Like the Thomas Pynchon novel it's based on, this film remains infuriatingly evasive as its central mystery deepens. Also like Pynchon, writer-director Paul Thomas Anderson is more interested in characters than plot, expertly orchestrating a lively cast in a series of raucous scenes. That these moments never quite add up to a coherent bigger story may feel unsatisfying, but the groovy 1970s vibe is infectious, and there's a lot of fun to be had in watching these actors play around with the rambling dialogue and nutty interaction.
It's set in 1970 Los Angeles, where private investigator Doc (Joaquin Phoenix) is a stoner who'd rather not work at all. Then he agrees to help his ex-girlfriend Shasta (Katherine Waterston) find her missing property developer boyfriend Mickey (Eric Roberts). But this immediately puts him on a collision course with his long-time nemesis, Detective Bjornsen (James Brolin), a frozen-banana loving tough-guy cop known as Bigfoot. And the deeper Doc gets into the case, the more confusing it gets. Not only is the presumed-dead Coy (Owen Wilson) very much alive, but it's unclear whether a key clue about Golden Fang refers to a boat or a secret dental society. And suspiciously, Doc's DA friend Penny (Reese Witherspoon) always seems to be one step ahead of him on the case.
Anderson opens the film with a blinding flood of information and then simply never allows us to catch up, so like Doc we can't quite get a grip on what's actually going on. This effectively makes us feel as stoned as he is, bewildered by the way even the simplest revelations seem to contradict each other. But even as everything gets increasingly confusing, Anderson writes and directs scenes with a vivid intensity that's both hilariously entertaining and darkly involving. Each sequence carries a powerful punch, giving the superb cast plenty of quirky details to work with.
Continue reading: Inherent Vice Review
This jagged, meandering exploration of a Scientology-style movement is hauntingly mesmerising and packed with meaty performances. As he did in There Will Be Blood, writer-director Anderson is exploring how people control and influence each other, this time focussing on a twisted mentor-protege relationship that's strikingly well-played by Hoffman and Phoenix.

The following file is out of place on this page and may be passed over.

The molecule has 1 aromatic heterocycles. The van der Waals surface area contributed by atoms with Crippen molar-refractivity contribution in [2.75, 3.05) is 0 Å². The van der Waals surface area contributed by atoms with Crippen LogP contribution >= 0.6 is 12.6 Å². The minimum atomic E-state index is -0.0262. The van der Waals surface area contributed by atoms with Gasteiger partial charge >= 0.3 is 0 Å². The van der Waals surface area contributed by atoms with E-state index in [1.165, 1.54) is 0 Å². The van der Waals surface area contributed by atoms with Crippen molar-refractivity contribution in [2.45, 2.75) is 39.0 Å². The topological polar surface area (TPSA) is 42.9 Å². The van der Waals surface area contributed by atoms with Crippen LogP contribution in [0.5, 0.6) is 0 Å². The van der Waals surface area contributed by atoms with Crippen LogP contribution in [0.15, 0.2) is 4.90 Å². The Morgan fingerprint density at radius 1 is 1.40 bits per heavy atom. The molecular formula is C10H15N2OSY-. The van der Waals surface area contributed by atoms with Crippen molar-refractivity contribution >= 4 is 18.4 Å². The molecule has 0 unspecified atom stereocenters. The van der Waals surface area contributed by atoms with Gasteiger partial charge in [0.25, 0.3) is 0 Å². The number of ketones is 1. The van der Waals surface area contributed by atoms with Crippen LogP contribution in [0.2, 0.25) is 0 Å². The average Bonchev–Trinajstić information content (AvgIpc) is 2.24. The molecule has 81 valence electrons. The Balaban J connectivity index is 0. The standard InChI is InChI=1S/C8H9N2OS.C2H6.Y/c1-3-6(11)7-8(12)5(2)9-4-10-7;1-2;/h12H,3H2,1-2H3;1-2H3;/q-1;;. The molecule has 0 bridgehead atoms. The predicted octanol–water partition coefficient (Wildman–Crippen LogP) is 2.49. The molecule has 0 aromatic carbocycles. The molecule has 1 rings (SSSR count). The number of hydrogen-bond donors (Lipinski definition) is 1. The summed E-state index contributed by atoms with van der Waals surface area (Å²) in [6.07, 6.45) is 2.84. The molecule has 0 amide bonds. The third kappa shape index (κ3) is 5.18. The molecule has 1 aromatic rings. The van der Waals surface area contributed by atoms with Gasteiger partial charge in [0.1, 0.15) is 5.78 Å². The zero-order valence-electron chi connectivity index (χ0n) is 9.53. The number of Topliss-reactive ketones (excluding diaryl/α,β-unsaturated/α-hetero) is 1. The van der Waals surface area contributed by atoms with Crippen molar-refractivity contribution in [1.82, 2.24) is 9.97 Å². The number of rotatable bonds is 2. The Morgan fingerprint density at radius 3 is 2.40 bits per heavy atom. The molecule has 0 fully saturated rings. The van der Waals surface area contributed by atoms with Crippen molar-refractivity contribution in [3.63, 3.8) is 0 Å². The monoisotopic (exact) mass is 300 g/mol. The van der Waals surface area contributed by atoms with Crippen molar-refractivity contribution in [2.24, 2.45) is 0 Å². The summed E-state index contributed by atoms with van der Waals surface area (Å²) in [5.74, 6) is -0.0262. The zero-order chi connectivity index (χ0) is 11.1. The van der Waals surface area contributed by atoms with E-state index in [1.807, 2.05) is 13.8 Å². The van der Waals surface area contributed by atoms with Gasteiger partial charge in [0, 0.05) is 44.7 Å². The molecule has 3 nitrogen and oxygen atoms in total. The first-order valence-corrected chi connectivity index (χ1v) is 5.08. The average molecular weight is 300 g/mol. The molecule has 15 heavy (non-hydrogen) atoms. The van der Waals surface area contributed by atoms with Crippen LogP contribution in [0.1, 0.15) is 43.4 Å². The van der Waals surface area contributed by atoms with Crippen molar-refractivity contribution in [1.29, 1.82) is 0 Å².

The story takes place just after the war, as seaman Freddie Quells (Phoenix) struggles to overcome his physical and psychological injuries and fit back into society. After drifting across America, he stows away on a boat captained by Lancaster Dodd (Hoffman), who is known as the Master to followers of the Cause. He takes Freddie under his wing and coaches him to tap into his eternal soul by exploring who he was in past lives. So Freddie becomes part of the family with Dodd's strong-willed wife (Adams), doubtful son (Plemons) and more gung-ho daughter and son-in-law (Childers and Malek). And Freddie's stubbornness both annoys and challenges Dodd.
It's fascinating to watch these two men develop a tight connection while quietly jostling for power. The cycles of interaction make the film lurch in fits and starts as Freddie tries to elevate himself using Dodd's process, but continually finds another way all his own. In other words, both men are using each other to work out their own inner turmoil. While Hoffman gives a layered performance that bristles with quiet shadows and superficial bravado, Phoenix contorts his body and face into a man who has literally been crumpled up by his past. Meanwhile, the darkly intense Adams sneaks up and steals every scene she's in.
Continue reading: The Master Review
What happened to Stanley's career (and in particular the sorry fate of his existential sophomore effort, Dust Devil) is a story of almost diabolical circumstance and cold corporate brutality. For a filmmaker like Stanley, starting his career with a genre picture was a fatal misstep but one that couldn't be avoided. Hardware set him up. When U.S. distributors Miramax saw that Stanley had delivered a follow up that was an art film more akin to the work of Alain Resnais than Tobe Hooper, they flipped. Cut from 120 minutes to a trifling 86 minutes, Dust Devil was butchered into incoherence. The British company funding the film went bust and everything went to hell. The cut version (or versions) of Dust Devil were dumped unceremoniously onto a paltry number of screens and quickly relegated to the video graveyard. Richard Stanley limped on, buoyed by a cult fan base, only to see his dream project descend into the creative nightmare that was 1996's The Island of Doctor Moreau.
Continue reading: Dust Devil Review
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